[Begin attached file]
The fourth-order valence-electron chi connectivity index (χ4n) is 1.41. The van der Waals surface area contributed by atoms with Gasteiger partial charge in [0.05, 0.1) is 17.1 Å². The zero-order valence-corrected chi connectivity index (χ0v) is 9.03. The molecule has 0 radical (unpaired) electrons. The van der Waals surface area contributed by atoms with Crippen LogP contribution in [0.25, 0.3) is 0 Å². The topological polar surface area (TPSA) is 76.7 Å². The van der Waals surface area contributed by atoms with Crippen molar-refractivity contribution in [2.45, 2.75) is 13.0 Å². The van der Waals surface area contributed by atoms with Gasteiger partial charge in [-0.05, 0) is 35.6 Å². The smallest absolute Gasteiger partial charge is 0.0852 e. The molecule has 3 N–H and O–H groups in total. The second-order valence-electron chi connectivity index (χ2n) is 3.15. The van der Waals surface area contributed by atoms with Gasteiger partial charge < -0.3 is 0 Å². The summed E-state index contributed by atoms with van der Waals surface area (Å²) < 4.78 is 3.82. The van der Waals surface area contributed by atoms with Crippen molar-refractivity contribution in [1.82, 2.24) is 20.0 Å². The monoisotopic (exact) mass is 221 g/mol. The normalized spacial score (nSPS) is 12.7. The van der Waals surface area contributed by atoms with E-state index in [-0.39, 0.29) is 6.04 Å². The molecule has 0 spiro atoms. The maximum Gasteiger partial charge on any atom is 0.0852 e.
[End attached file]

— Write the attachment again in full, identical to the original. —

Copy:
The fourth-order valence-electron chi connectivity index (χ4n) is 1.41. The van der Waals surface area contributed by atoms with Gasteiger partial charge in [0.05, 0.1) is 17.1 Å². The zero-order valence-corrected chi connectivity index (χ0v) is 9.03. The molecule has 0 radical (unpaired) electrons. The van der Waals surface area contributed by atoms with Crippen LogP contribution in [0.25, 0.3) is 0 Å². The topological polar surface area (TPSA) is 76.7 Å². The van der Waals surface area contributed by atoms with Crippen molar-refractivity contribution in [2.45, 2.75) is 13.0 Å². The van der Waals surface area contributed by atoms with Gasteiger partial charge in [-0.05, 0) is 35.6 Å². The smallest absolute Gasteiger partial charge is 0.0852 e. The molecule has 3 N–H and O–H groups in total. The second-order valence-electron chi connectivity index (χ2n) is 3.15. The van der Waals surface area contributed by atoms with Gasteiger partial charge < -0.3 is 0 Å². The summed E-state index contributed by atoms with van der Waals surface area (Å²) < 4.78 is 3.82. The van der Waals surface area contributed by atoms with Crippen molar-refractivity contribution in [1.82, 2.24) is 20.0 Å². The monoisotopic (exact) mass is 221 g/mol. The normalized spacial score (nSPS) is 12.7. The van der Waals surface area contributed by atoms with E-state index in [-0.39, 0.29) is 6.04 Å². The molecule has 0 spiro atoms. The maximum Gasteiger partial charge on any atom is 0.0852 e.